Category Archives: Prose

Where is Everybody?

Have you ever been partying heartily with a few of your besties,
A big ta-do with some cashews and way too many testies.
Me and the guy’s are thinking they’re gods gift to clever,
while the girl’s are arriving fashionably never.
The only super models coming though the door
are giant-sized dioramas of unrequited love
from some less than less than civil war.

And here I am
sipping some wine, never minding my own mind
when some douche-bag of wind shits on my good time,
exclaiming within earshot to the host, a most inconsiderate boast-
It’s ballsy, uncouth, even a little nutty,
when this Elmer Fuddy Duddy has to ask, Uh, uh, where is everybody?”

And suddenly
I’m stuck in an existential episode
of a solipsistic sitcom that’s clearly
starring me.

If “everyone” is not “here,” I guess that makes “me” chopped liver,
as antimatter of fact, to you I’m less than less than dirt
at the bottom of some river.
A hop and skip from the nacho cheese dip and three rungs below
being anyone you’d really ever care to know.

According to you,
Russel Brand, P Diddy, Charlie Sheen, God have to show up today.
Bonus points if the messiah comes through along with the cast of Ben-Hur
Ghandi and Gerard Depardieu.
Man, that guy can drink!

I mean really, am I no one? Am I that uninteresting and bland?
the wilting wall flower disguised as the invisible visible man.
Just give me a chance, I’ll talk your “ear” off
about politics, movies, major world religions
more interesting than watching Van Gogh paint my kitchen as
Mike Tyson pontificates pigeons.

Moreover, given the choice do you really want “everybody” at this party?
I think it’s safe to say we could all do without a few serial killers,
the date rapist from apartment 3G
and well, most magicians.

I mean is there even a proper response to that? Where is everybody?
Everybody is here in that everybody is everywhere.
All at once.
The only time no one is here or rather was here
was billions of years ago and it pretty much sucked
It was impossibly hard to party
with little to no big-bang for your buck.

The only appropriate time to ask this stupid and moronic question is
I don’t know–following some genocidal alien spaceship landing?
Or sometime after apocalypse if your worthless ass is still standing?
Or maybe to yourself, sitting at home
in the mirror…
Where is everybody?

Everybody is where they’re supposed to be
which is anywhere and everywhere, but where you happen to be.
Yeah, I’m sure what you actually meant to say was,
Where are the rest of the guests?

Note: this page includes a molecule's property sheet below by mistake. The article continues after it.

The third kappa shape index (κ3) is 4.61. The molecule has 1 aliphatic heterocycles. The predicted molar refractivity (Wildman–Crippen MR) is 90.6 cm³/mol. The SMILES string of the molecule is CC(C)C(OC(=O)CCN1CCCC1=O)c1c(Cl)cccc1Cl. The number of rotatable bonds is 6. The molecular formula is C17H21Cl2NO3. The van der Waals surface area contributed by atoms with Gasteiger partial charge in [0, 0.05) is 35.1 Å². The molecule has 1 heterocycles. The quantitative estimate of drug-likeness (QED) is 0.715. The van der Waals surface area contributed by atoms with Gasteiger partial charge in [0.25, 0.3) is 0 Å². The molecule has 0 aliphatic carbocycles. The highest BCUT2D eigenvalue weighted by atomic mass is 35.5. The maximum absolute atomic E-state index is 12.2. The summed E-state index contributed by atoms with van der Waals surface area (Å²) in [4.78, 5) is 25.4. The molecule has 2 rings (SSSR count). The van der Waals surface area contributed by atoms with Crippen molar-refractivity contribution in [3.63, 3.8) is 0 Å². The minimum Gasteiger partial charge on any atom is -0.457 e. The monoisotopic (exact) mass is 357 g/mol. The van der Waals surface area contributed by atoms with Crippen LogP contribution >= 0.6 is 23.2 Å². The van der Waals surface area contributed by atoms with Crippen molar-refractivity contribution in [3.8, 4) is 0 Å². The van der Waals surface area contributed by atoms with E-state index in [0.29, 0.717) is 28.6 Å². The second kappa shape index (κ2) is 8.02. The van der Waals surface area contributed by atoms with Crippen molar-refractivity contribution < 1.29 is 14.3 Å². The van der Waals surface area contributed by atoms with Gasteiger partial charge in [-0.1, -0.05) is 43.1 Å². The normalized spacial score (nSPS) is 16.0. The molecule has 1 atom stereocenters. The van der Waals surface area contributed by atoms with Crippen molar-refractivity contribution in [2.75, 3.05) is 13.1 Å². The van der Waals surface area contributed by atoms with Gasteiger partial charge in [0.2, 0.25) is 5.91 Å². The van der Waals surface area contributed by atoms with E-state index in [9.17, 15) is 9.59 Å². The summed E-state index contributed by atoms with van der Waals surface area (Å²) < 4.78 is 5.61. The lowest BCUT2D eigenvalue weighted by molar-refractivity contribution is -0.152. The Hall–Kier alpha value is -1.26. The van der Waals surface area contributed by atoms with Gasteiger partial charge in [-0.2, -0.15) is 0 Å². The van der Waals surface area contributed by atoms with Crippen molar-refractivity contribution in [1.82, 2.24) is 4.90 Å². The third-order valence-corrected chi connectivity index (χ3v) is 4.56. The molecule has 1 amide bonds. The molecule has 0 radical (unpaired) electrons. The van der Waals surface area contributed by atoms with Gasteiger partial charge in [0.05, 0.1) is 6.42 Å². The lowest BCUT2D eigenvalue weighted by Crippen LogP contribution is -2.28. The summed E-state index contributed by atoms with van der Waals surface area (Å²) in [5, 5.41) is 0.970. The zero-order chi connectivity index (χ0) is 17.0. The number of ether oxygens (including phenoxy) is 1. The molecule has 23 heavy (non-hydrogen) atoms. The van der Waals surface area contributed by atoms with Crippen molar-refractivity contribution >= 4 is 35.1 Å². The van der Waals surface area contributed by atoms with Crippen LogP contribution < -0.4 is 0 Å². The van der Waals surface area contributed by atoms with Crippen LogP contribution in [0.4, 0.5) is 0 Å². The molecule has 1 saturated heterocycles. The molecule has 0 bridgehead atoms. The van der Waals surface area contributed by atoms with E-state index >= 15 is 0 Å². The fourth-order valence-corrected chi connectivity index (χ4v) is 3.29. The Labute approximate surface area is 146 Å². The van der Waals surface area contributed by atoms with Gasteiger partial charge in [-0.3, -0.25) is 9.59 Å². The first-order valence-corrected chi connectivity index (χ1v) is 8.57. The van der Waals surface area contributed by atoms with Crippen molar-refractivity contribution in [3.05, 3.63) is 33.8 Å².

Well, by your logic if everybody hasn’t arrived–yet,
that is to say you haven’t arrived yet either.

So go home before you ever get here, you’ve been uninvited.
Shut your mouth and let the door hit ya on the way out.
It’s a little sad how what was said you must regret
That’s too bad, because nobody
just left.

Radioactive Imagination


My first exposure to radiation of any kind took place in Tommy’s Comic’s circa 1989.

What the clerk brought from behind that fingerprint laced glass case literally lit up my face. Okay, maybe not literally more like literarily. My winning grin spreading cross my chin-like cancer. Yes a smile like cancer that had yet to make it’s mark, the minute this web-slinging, wall-scaling, sky-scraping dancer in the dark first appeared inside Amazing Fantasy Number 15’s story arc. Inside this inimitable issue, Peter Parker becomes superhuman when he gets bit by a radioactive arachnid.

Now it’s arguable what degree of radioactivity the spider was exposed to, but we can assume it was weak enough to not kill it, but strong enough to create a less than hulking hunk of a super-hero. Scientists have calculated that a spider bite contains around .00003 to .000003 millisieverts of radiation—no more radiation you’d absorb from say, eating a banana, which contains a radioactive isotope called Potassium-40. With such small amounts of radiation, super-hero transformation or mutation of any kind is literally impossible and the threat of cancer is nonexistent.

But at that innocent time in ’89 I didn’t know any of this, so I blissfully flipped through the pages completely ignorant of the words relapse or remission, and when I was finished,

I split like nuclear fission.


My second exposure to radiation took place during one of our few family vacations, this time to Atlantic City. A combination of some luck and science, my father wins our very first new age kitchen appliance from a Showboat Casino raffle. Way to go pops! Our toaster was toast, there’d be a new sheriff on the countertop. This  culinary convenience gave rise to my mother’s new favorite phrase. Don’t stand in front of the goddamn microwave,” or “move away from the light as soon as you press start,” not unless of course, I wanted more harmful Rays than a mile long line of MLK assassins at a civil rights march.

However, studies have shown these time-zappers are non-ionizing which means they don’t give off enough energy to damage cell DNA and only being trapped inside one would their be any real hell to pay.

But back then I didn’t care about any of this. I was just happy to have hot leftovers and TV dinners served up lightning quick. I didn’t even have to boil water on the stove-I could just nuke that shit! Yes, we were all blissfully ignorant of its disposition to lead to nutritious deficiency and I didn’t care where to stand. We usually cooked than ran,

like responsibility chasing Spider Man.


My third exposure to radiation was literally lethal. Yes literally, although literarily this would make for quite the story, so I’ll leave out all the gory details and obscure some facts, with allegory.

Picture a body stripped of its nutrients, like a TSA agent confiscating your Slim Jim and Vitamin Water, only to reveal a cancer that despite a doctor’s best efforts is starting to spread like a smile. A smile like cancer that could just as easily reach your hospital sheets as any Japanese Beach. Yes, a cancer like a smile, a smile like a cancer buried deep within, impatiently waiting for a terminal patient’s treatment to begin.

But at this point I didn’t believe any of this. So I laced her bed spread with radioactive spiders and told her to not be afraid. I’d pretend to forget her hot tea in the microwave to let it purposely cool down, then repeatedly reheat the water before bringing it inside. I’d bring her to the airport three times a week, exposing her to the best in domestic and international destinations. An unconscious Ibiza, the Moscow of our mind’s, Caribbean dreams and back again. Back then you could go through airport security then turn back around, just because. No one in their right mind would dare do this now, but if it was helping even in the slightest, it was worth both our efforts.